Case 1

Case 2

Pentium IV

IFC 7.1




Pentium IV

IFC 7.1

ATLAS 3.4.1



Pentium IV

IFC 7.1

mkl 6.0




IFC 7.1





IFC 7.1

ATLAS 3.4.1




IFC 7.1

mkl 6.0




You see that in both cases there is a factor of 2 gain between using the precompiled executables (downloaded directly from, and compiling yourself while linking to either ATLAS or mkl (the precompiled executables were made with a now rather old version of the pfg90 compiler, and linked with the an ATLAS library of around 2001). There is no meaningful difference between ATLAS and mkl on an Athlon, while mkl is definitely faster than ATLAS on a Pentium (which is normal, as mkl is designed for Pentiums). This table shows that it is highly recommendable to compile WIEN2k yourself, and to link it to mkl or ATLAS. The alternative would be to buy a pc that is twice as fast, which is of course much more expensive.


How to obtain and use compilers and libraries with WIEN2k


The library (for pc’s)


mkl is free for academic use, and can be obtained from (search for mkl or Math Kernel Library). Follow the (easy) instructions of the install script to install it on your system (Pentium 4 or maybe Athlon).


ATLAS is free for everybody, and can be obtained from . Either install a precompiled package for your system (if available), or install the source and compile it yourself (you need a fortran90 compiler for this). The latter is advised for optimal performance, and is thanks to a highly user-friendly and informative install script not difficult to do. (Warning: at least on some Athlons the precompiled ATLAS 3.4.1 yields errors when trying to link it with WIEN2k, while these errors disappear if you compile ATLAS yourself.)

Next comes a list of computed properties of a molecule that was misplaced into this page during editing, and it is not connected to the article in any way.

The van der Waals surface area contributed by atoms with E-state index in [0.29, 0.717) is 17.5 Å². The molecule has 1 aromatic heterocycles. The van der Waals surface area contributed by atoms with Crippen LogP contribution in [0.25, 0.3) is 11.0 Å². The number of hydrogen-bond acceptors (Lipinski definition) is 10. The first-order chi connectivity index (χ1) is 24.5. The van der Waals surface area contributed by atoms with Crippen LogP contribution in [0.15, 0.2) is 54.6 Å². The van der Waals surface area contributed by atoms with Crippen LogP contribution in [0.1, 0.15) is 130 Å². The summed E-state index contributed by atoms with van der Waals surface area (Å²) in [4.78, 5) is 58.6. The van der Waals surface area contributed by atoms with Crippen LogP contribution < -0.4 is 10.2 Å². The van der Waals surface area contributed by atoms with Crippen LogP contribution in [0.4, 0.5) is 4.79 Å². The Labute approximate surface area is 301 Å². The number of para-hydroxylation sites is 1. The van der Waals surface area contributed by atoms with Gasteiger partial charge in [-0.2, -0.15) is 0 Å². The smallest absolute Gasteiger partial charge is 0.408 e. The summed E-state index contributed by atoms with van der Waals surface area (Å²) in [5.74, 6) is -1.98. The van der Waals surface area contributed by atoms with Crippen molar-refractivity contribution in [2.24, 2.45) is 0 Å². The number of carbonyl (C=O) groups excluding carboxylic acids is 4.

The compiler (for pc’s)


Intel has (as the only one ?) a good fortran90 compiler available that is free for academic use: IFC. It can be obtained from (search for IFC).



Compiling and linking with the libraries (for pc’s)


The siteconfig script from WIEN2k guides you through the installation for supported compilers and libraries. Depending on the version of the mkl-libraries, or if you use ATLAS, some small modifications may be necessary. First, locate the position of the library that you want to link with (more precisely, the location of the lib*.a files). For mkl, that will most likely be something as


/opt/intel/mkl60/lib/libmkl_ia32.a and /opt/intel/mkl60/lib/libmkl_lapack.a     (the name of the file changes from version to version, hence it could be libmkl_p4.a or something different as well).


For ATLAS, it will be something as


/path-to-ATLAS/lib/libatlas.a                (you were free to put this at any place during installation of ATLAS)



In both cases, you now have to add the path to these files behind the –L option in siteconfig (siteconfig, O, L) :


-L../SRC_lib -L/opt/intel/mkl60/lib




-L../SRC_lib -L/path-to-ATLAS/lib


Next, you have to indicate which of the lib*.a files you actually want to use (i.e. the part of the name that is on the position of the ‘*’). (siteconfig, O, R) :


For mkl 6.0 :


-lmkl_lapack -lmkl_ia32 -lguide –lpthread


(mkl_lapack and mkl_ia32 is the library from mkl)




-llapack_lapw -lf77blas -latlas -lguide -lpthread


(f77blas and atlas are the libraries from ATLAS)